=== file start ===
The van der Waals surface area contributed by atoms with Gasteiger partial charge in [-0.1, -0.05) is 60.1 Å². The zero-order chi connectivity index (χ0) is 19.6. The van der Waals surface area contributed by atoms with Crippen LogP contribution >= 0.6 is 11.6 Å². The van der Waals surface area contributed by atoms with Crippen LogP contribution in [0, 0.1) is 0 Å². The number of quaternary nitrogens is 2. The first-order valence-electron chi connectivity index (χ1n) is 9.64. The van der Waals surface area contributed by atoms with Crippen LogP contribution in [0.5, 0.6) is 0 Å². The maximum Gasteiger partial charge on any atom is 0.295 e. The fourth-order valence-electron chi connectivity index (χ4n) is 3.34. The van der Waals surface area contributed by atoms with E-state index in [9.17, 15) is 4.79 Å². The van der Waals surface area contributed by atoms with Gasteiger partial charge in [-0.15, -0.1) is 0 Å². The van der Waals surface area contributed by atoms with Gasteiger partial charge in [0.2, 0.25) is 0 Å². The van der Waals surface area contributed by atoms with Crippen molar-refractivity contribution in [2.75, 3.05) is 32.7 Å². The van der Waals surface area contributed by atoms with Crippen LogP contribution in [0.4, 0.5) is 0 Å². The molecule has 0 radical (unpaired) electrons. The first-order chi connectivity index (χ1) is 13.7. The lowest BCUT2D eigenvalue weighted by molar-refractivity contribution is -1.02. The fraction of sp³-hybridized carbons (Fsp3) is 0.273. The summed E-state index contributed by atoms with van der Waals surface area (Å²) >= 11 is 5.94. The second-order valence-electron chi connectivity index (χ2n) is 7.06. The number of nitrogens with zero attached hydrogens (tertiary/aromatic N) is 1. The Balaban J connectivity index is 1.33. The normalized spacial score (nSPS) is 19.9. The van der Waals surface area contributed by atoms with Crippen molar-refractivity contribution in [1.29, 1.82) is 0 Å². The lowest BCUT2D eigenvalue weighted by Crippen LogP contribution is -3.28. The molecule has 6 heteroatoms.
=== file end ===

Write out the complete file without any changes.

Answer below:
The van der Waals surface area contributed by atoms with Gasteiger partial charge in [-0.1, -0.05) is 60.1 Å². The zero-order chi connectivity index (χ0) is 19.6. The van der Waals surface area contributed by atoms with Crippen LogP contribution >= 0.6 is 11.6 Å². The van der Waals surface area contributed by atoms with Crippen LogP contribution in [0, 0.1) is 0 Å². The number of quaternary nitrogens is 2. The first-order valence-electron chi connectivity index (χ1n) is 9.64. The van der Waals surface area contributed by atoms with Crippen LogP contribution in [0.5, 0.6) is 0 Å². The maximum Gasteiger partial charge on any atom is 0.295 e. The fourth-order valence-electron chi connectivity index (χ4n) is 3.34. The van der Waals surface area contributed by atoms with E-state index in [9.17, 15) is 4.79 Å². The van der Waals surface area contributed by atoms with Gasteiger partial charge in [-0.15, -0.1) is 0 Å². The van der Waals surface area contributed by atoms with Gasteiger partial charge in [0.2, 0.25) is 0 Å². The van der Waals surface area contributed by atoms with Crippen molar-refractivity contribution in [2.75, 3.05) is 32.7 Å². The van der Waals surface area contributed by atoms with Crippen LogP contribution in [0.4, 0.5) is 0 Å². The molecule has 0 radical (unpaired) electrons. The first-order chi connectivity index (χ1) is 13.7. The lowest BCUT2D eigenvalue weighted by molar-refractivity contribution is -1.02. The fraction of sp³-hybridized carbons (Fsp3) is 0.273. The summed E-state index contributed by atoms with van der Waals surface area (Å²) >= 11 is 5.94. The second-order valence-electron chi connectivity index (χ2n) is 7.06. The number of nitrogens with zero attached hydrogens (tertiary/aromatic N) is 1. The Balaban J connectivity index is 1.33. The normalized spacial score (nSPS) is 19.9. The van der Waals surface area contributed by atoms with Crippen molar-refractivity contribution in [1.29, 1.82) is 0 Å². The lowest BCUT2D eigenvalue weighted by Crippen LogP contribution is -3.28. The molecule has 6 heteroatoms.